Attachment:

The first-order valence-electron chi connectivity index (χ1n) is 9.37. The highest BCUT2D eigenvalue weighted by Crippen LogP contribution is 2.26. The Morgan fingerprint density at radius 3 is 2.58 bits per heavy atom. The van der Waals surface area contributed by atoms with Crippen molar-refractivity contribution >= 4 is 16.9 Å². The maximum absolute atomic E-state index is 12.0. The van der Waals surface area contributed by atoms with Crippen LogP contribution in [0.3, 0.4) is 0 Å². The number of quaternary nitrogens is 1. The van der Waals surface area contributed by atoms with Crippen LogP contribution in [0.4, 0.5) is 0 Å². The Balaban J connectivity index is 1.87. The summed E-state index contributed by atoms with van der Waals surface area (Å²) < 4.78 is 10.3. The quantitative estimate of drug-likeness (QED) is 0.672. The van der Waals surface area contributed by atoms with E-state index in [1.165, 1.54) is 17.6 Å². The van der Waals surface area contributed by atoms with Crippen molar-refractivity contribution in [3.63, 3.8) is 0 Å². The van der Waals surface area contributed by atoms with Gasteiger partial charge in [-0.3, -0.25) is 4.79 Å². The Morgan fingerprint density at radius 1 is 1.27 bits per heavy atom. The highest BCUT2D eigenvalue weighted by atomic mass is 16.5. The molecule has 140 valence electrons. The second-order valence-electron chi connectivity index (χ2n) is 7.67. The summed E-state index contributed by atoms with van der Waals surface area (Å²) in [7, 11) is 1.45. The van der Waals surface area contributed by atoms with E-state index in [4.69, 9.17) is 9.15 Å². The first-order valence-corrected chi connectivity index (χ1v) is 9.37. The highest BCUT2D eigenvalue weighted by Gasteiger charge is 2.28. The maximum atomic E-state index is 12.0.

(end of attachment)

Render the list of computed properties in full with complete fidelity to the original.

The first-order valence-electron chi connectivity index (χ1n) is 9.37. The highest BCUT2D eigenvalue weighted by Crippen LogP contribution is 2.26. The Morgan fingerprint density at radius 3 is 2.58 bits per heavy atom. The van der Waals surface area contributed by atoms with Crippen molar-refractivity contribution >= 4 is 16.9 Å². The maximum absolute atomic E-state index is 12.0. The van der Waals surface area contributed by atoms with Crippen LogP contribution in [0.3, 0.4) is 0 Å². The number of quaternary nitrogens is 1. The van der Waals surface area contributed by atoms with Crippen LogP contribution in [0.4, 0.5) is 0 Å². The Balaban J connectivity index is 1.87. The summed E-state index contributed by atoms with van der Waals surface area (Å²) < 4.78 is 10.3. The quantitative estimate of drug-likeness (QED) is 0.672. The van der Waals surface area contributed by atoms with E-state index in [1.165, 1.54) is 17.6 Å². The van der Waals surface area contributed by atoms with Crippen molar-refractivity contribution in [3.63, 3.8) is 0 Å². The van der Waals surface area contributed by atoms with Gasteiger partial charge in [-0.3, -0.25) is 4.79 Å². The Morgan fingerprint density at radius 1 is 1.27 bits per heavy atom. The highest BCUT2D eigenvalue weighted by atomic mass is 16.5. The molecule has 140 valence electrons. The second-order valence-electron chi connectivity index (χ2n) is 7.67. The summed E-state index contributed by atoms with van der Waals surface area (Å²) in [7, 11) is 1.45. The van der Waals surface area contributed by atoms with E-state index in [4.69, 9.17) is 9.15 Å². The first-order valence-corrected chi connectivity index (χ1v) is 9.37. The highest BCUT2D eigenvalue weighted by Gasteiger charge is 2.28. The maximum atomic E-state index is 12.0.